The downside is the weight - camera plus adapter plus pentax lens is around 500grams...
Pentax lens is around 240grams, the 15mm pentax lense , also a VERY good lens with low distortion, is even heavier.

The best lense for this is in fact the Voightlander 20mm or 15 mm lense with adapter. it is half the weight of the pentax lens, perhaps better quality in photo, and the adapter is 12grams compared to the samsung 66grams...I have not managed to find the Voightlander lense in my part of the world yet - B&H camera in NYC have them at good prices.

Joe

About the NX200, did you get this info (what to change so you can trigger it via APM) on the net? Or did you tried and learned how to modify NX200? I'm using here in my country a SX260 + GPS, the nature of my work is much simpler than yours and high precision is not a priority, but high resolution is. I'm using SX260 because its GPS and it really helps, and I'm using Agisoft too, and I really likes it. 

But if you can share I really want to know how you did it, or at least point me some site... 

Thanks! 

@Antonius,
No, no info o do this on the net..I opened the camera and traced the wiring I needed in order to connect to the focus and snap connections - need both, even though in fixed focus manual, since we periodically ( every 15 seconds ) just do a dummy focus if not taking photos so the camera does not go to sleep while preparing the flight plan upload, preparing for autolaunch, etc.

It is a real pain modifying the cameras like this, but no other way - cannot use a servo to do it - we take 800 photos on a 1.5hectare area, and have flown over 4500 hectare already - the servos will not last the end to end cycling every 0.8seconds...I have now modified over 30 cameras - 15 Samsung NX200, 9 Canon, and the rest a mix of cameras we were testing.

We never use GPS cameras - we use the aircraft attitudes and position ( from the IMU)and compute the image center on the ground from that and feed that to Agisoft with the photos.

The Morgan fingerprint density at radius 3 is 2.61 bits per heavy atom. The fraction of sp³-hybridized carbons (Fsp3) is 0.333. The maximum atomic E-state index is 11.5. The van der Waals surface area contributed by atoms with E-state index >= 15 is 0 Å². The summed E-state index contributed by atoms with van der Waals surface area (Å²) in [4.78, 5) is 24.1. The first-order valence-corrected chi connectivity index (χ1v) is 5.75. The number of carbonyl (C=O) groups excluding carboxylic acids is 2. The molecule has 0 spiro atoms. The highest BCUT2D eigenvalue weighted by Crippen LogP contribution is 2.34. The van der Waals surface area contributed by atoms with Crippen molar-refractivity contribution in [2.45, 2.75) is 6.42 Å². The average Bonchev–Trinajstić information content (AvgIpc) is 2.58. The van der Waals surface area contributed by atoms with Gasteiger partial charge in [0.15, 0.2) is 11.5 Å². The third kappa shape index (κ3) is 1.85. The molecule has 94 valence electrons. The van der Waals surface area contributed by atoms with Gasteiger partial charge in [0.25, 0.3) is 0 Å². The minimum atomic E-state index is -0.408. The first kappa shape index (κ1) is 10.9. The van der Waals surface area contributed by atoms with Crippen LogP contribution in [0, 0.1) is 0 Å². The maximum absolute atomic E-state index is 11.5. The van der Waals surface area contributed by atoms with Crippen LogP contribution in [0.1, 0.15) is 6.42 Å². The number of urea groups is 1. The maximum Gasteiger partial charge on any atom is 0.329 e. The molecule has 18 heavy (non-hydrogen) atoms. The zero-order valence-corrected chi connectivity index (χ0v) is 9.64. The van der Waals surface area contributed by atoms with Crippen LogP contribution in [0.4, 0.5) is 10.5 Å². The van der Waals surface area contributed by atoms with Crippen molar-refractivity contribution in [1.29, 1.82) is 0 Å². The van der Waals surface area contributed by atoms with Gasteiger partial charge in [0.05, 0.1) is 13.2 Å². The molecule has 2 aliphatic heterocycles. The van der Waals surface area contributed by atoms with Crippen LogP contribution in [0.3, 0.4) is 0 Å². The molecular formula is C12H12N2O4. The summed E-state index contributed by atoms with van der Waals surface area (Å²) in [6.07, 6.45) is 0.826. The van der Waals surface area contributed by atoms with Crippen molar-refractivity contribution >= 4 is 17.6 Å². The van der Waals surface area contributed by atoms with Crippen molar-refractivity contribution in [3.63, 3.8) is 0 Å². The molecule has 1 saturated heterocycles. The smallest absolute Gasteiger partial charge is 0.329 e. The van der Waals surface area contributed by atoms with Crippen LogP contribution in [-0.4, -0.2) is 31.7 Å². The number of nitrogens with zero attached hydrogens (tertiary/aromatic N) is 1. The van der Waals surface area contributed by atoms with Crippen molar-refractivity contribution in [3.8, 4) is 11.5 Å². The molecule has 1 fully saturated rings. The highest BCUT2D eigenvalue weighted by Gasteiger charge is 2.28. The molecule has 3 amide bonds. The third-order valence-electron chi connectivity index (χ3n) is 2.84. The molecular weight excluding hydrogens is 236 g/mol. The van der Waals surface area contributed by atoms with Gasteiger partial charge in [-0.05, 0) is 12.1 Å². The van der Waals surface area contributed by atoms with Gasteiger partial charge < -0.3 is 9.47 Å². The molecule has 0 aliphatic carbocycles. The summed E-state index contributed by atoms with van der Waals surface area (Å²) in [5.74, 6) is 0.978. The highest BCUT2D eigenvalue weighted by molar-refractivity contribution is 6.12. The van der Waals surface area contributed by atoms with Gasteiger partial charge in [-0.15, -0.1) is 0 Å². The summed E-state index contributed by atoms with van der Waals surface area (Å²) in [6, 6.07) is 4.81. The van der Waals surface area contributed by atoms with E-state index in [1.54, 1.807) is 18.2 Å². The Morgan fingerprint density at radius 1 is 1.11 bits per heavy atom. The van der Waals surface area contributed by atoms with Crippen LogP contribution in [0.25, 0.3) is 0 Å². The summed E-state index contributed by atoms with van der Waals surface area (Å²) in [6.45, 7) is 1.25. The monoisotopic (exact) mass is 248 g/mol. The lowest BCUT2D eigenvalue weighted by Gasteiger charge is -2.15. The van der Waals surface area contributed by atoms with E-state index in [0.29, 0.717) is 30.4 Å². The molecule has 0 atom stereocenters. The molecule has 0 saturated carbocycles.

Joe
The NamPilot
Hi,

With regard to the processing part; anyone who have experience with Apero/MicMac, (open source), who can compare it to the commercial variants of such software?

bromle

What used to get GPS accuracies as good with Agisoft perhaps RTK or differential?

How about, integrating the universal IR remote shutter camera control libray in the MavLink library so different type of cameras can be triggered with an IR LED from one of the I/O pins of the 2.5 board (apologies for double posting this).

 Any ideas of where to start?

Dear friends.

Let me recommend you to try to Olympus OMD or the lighter and more recent EPL5 and EPM2

the NX looks finer in terms of pixel count but it does not resolve more detail, so that just makes raw shooting   imposible and further processing and storage over-weighted.

Do not assume that voightlander's and legacy jewel-glass by Zeiss and Leica must deliver better images than plasticy lenses you can find in low-budget shelves. Those lens are designed for film and often they do not perform near as good with digital sensors (this has to do with the angle of light when hits the sensor near the corners) This becomes specially true as focal-length shortens.

the 4/3 format is usually despised for being smaller than APS-C, but this makes it easier to achieve optical designs about to be telecentric.
You have a wider range of prime lenses that are designed specifically for digital sensors in this format.

Oly ZD12mm (superb!!!)
14mm Panaleica (good!)
Oly "cap-lens" 15mm (argueably the lightest and cheapest lens ever made ​​in the world, F8 but useful)
Oly 17 f2.8 pancake (light and cheap, just decent)

New Oly 17 f1.2 mm (promising but not tested yet)

Sigma 19mm 2.8

Panaleica 20 (very good)

Panaleica 25 (wonderful but starts to be too long -50mm equiv)

Lens reset during camera switch can be overridden by setting, but it is not that much an issue as you can self calibrate in most cases.

Have you ever used a Canon camera? I use a point and shoot with CHDK sending a signal from rx to camera via USB (no servo needed) with pretty good results control-wise. The camera itself is low quality but it's all I have right now for testing. I can control it either by autopilot or rc tx and run an intervalometer script at a preset interval. I am wondering if you have any particular reasons for not using a canon such as distortion or otherwise.

Thanks!

Brenden